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Programmers frequently make errors regarding the precedence of operators because of the unintuitively low precedence levels of &, |, ^, <<, and >>. Avoid mistakes regarding precedence through the suitable use of parentheses, which also improves code readability. The precedence of operations by the order of the subclauses is defined in the Java Tutorials [Tutorials 2013].

Although it advises against depending on parentheses for specifying evaluation order EXP05-J. Do not follow a write by a subsequent write or read of the same object within an expression applies only to expressions that contain side effects.

Noncompliant Code Example

The intent of the expression in this noncompliant code example is to add the variable OFFSET to the result of the bitwise logical AND between x and MASK:

public static final int MASK = 1337;
public static final int OFFSET = -1337;

public static int computeCode(int x) {
  return x & MASK + OFFSET;
}

According to the operator precedence guidelines, the expression is parsed as the following:

x & (MASK + OFFSET)

This expression is evaluated as follows, resulting in the value 0:

x & (1337 - 1337)

Compliant Solution

This compliant solution uses parentheses to ensure that the expression is evaluated as intended:

public static final int MASK = 1337;
public static final int OFFSET = -1337;

public static int computeCode(int x) {
  return (x & MASK) + OFFSET;
}

Noncompliant Code Example

In this noncompliant code example, the intent is to append either "0" or "1" to the string "value=":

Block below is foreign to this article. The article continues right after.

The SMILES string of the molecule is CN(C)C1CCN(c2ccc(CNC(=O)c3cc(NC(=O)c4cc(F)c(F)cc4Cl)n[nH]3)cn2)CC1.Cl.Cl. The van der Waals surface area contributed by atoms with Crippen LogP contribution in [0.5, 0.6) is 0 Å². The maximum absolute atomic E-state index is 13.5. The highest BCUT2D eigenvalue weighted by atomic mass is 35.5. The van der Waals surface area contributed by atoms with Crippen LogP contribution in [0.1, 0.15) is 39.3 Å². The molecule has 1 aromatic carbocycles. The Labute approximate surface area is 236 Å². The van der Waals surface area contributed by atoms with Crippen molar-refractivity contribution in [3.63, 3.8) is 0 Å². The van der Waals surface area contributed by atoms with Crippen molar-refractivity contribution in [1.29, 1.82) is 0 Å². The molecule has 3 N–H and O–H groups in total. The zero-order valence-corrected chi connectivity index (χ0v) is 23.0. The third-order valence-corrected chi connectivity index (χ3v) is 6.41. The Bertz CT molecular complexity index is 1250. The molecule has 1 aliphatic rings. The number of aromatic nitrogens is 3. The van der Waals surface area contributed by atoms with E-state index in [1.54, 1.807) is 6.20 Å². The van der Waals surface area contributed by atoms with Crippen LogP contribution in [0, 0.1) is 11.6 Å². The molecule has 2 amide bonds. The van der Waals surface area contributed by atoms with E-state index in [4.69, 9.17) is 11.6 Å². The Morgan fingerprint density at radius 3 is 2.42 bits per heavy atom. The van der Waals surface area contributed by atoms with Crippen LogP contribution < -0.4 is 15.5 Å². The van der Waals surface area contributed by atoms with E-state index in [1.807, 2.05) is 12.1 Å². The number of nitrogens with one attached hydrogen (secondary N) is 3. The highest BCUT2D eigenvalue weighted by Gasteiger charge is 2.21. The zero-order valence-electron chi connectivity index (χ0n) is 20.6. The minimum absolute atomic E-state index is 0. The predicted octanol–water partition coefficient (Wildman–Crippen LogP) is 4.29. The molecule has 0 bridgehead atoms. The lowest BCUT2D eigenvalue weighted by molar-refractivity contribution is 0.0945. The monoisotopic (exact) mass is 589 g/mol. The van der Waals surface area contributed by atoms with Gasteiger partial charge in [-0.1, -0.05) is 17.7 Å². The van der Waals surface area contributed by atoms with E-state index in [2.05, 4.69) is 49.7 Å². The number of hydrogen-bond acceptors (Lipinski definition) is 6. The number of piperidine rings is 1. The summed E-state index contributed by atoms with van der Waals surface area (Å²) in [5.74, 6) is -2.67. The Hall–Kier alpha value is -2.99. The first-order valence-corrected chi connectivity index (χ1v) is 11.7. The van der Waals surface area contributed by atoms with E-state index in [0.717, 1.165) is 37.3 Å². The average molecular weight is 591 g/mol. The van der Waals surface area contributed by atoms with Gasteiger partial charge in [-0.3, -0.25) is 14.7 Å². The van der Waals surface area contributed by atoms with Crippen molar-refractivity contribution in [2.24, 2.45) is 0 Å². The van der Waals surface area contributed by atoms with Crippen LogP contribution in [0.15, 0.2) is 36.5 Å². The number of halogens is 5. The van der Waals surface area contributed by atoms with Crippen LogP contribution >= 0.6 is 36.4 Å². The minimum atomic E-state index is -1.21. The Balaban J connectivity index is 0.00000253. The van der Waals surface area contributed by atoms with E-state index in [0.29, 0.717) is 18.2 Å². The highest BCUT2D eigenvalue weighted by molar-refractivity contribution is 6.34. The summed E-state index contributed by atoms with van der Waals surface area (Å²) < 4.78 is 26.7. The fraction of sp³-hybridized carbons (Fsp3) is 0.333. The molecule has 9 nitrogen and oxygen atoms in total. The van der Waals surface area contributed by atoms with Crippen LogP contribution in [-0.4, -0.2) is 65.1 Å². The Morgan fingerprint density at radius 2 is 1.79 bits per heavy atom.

public class PrintValue {
  public static void main(String[] args) {
    String s = null;
    // Prints "1"
    System.out.println("value=" + s == null ? 0 : 1);
  }
}

However, the precedence rules result in the expression to be printed being parsed as ("value=" + s) == null ? 0 : 1.

Compliant Solution

This compliant solution uses parentheses to ensure that the expression evaluates as intended:

public class PrintValue {
  public static void main(String[] args) {
    String s = null;
    // Prints "value=0" as expected
    System.out.println("value=" + (s == null ? 0 : 1));
  }
}

Applicability

Mistakes regarding precedence guidelines can cause an expression to be evaluated in an unintended way, which can lead to unexpected and abnormal program behavior.

Parentheses may be omitted from mathematical expressions that follow the algebraic precedence rules. For instance, consider the following expression:

x + y * z

By mathematical convention, multiplication is performed before addition; parentheses are redundant in this case:

x + (y * z)

Detection of all expressions using low-precedence operators without parentheses is straightforward. Determining the correctness of such uses is infeasible in the general case, although heuristic warnings could be useful.

Automated Detection

Tool
Version
Checker
Description
CodeSonar
5.1p0
FB.CORRECTNESS.BSHIFT_WRONG_ADD_PRIORITYPossible bad parsing of shift operation
SonarQube
6.7
S864

Bibliography

[ESA 2005]

Rule 65, Use parentheses to explicitly indicate the order of execution of numerical operators

[Tutorials 2013]

Expressions, Statements, and Blocks



5 Comments

  1. The Java rule INT06-J. Avoid incorrect mixing of signed integers with bitwise operators is weaker than its C/C++ counterpart. AFAICT the 1st NCCE/CS does not violate Java's rule, but would violate the corresponding C rule. If we strengthen the Java rule we might have to revise this rule's code sample.

  2. Might fit as an example here (I just ran into it in some code):

    // NCE
    public class Test{
        public static void main(String[] args) {
            String s = null;
            System.out.println("value=" + s == null? 0 : 1); // prints 1
        }
    }
    // CS
    public class Test{
        public static void main(String[] args) {
            String s = null;
            System.out.println("value=" + (s == null? 0 : 1)); // prints 0 as expected with the parenthesis
        }
    }